"Early generative AI technologies have raised questions about how it should be properly used," Sarah Casillas, senior director of content for Adobe Stock," wrote in a blog post. "Adobe has deeply considered these questions and implemented a new submission policy that we believe will ensure our content uses AI technology responsibly by creators and customers alike."
AI-generated art has quickly captured the attention of the public, with fun and buzzy apps like DreamUp and AI Time Machine giving users original and compelling illustrations based on the users' own pictures or text prompts. However, the technology -- based on generative AI models like Dall-E and Stable Diffusion, which have been trained on content scraped from the internet -- has raised several questions about the nature of art, as well as legal questions such as how artists should be compensated.
Casillas called generative AI "a major leap forward for creators", giving them a way to expand their portfolios and their earning potential. She added that Adobe intends to help turn generative AI technology into "tools that empower artists, while never seeking to replace human imagination."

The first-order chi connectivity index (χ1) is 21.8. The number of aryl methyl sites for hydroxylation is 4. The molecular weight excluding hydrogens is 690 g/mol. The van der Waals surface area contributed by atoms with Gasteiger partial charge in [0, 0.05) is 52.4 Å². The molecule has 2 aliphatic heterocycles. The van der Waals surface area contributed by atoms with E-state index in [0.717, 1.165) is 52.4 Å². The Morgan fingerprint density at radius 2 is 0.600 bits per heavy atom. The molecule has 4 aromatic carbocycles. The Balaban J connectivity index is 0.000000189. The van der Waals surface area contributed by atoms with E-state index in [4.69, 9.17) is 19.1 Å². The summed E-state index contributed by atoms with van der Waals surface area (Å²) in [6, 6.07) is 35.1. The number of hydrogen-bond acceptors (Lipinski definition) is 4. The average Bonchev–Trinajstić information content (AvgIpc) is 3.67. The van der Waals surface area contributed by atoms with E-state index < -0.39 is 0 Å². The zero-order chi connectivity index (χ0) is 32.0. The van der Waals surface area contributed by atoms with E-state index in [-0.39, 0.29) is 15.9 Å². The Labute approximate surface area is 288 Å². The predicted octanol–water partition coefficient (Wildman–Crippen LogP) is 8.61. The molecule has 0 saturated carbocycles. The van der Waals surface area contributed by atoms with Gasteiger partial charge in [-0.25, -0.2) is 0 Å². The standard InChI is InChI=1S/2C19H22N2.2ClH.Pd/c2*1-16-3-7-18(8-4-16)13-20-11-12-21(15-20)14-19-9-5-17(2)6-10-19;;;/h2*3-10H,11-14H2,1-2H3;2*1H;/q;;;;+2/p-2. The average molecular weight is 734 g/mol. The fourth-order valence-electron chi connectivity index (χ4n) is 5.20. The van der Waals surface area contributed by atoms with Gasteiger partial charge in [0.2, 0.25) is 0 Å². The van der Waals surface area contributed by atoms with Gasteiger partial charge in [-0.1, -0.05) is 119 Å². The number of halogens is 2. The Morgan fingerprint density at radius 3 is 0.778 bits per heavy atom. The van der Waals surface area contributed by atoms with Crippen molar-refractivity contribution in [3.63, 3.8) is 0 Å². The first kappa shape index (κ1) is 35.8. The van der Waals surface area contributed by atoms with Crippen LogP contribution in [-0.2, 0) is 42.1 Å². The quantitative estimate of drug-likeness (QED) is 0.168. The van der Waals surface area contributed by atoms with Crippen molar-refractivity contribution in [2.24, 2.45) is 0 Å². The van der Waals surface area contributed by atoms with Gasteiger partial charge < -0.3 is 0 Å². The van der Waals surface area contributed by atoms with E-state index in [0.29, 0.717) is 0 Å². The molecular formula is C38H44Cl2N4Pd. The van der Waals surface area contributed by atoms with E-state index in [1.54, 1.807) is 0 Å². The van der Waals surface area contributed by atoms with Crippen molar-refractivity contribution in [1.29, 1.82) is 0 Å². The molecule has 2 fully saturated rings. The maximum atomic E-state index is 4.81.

To ensure that customers on the Adobe Stock platform know what they're paying for, Adobe's new generative AI policy requires contributors to label their AI-generated content as such. It also requires contributors to get the proper authorization before submitting art based on third-party content -- such as text prompts referring to people, places, property, or an actual artist's style.
While Adobe is trying to embrace generative AI, some other content platforms have moved in other directions, restricting or banning AI-generated content.
"There are real concerns with respect to the copyright of outputs from these models and unaddressed rights issues with respect to the imagery, the image metadata and those individuals contained within the imagery," Getty Images CEO Craig Peters said to The Verge.
Meanwhile, some online art communities have banned AI-generated images, concerned their platforms could be overwhelmed with the easily produced content.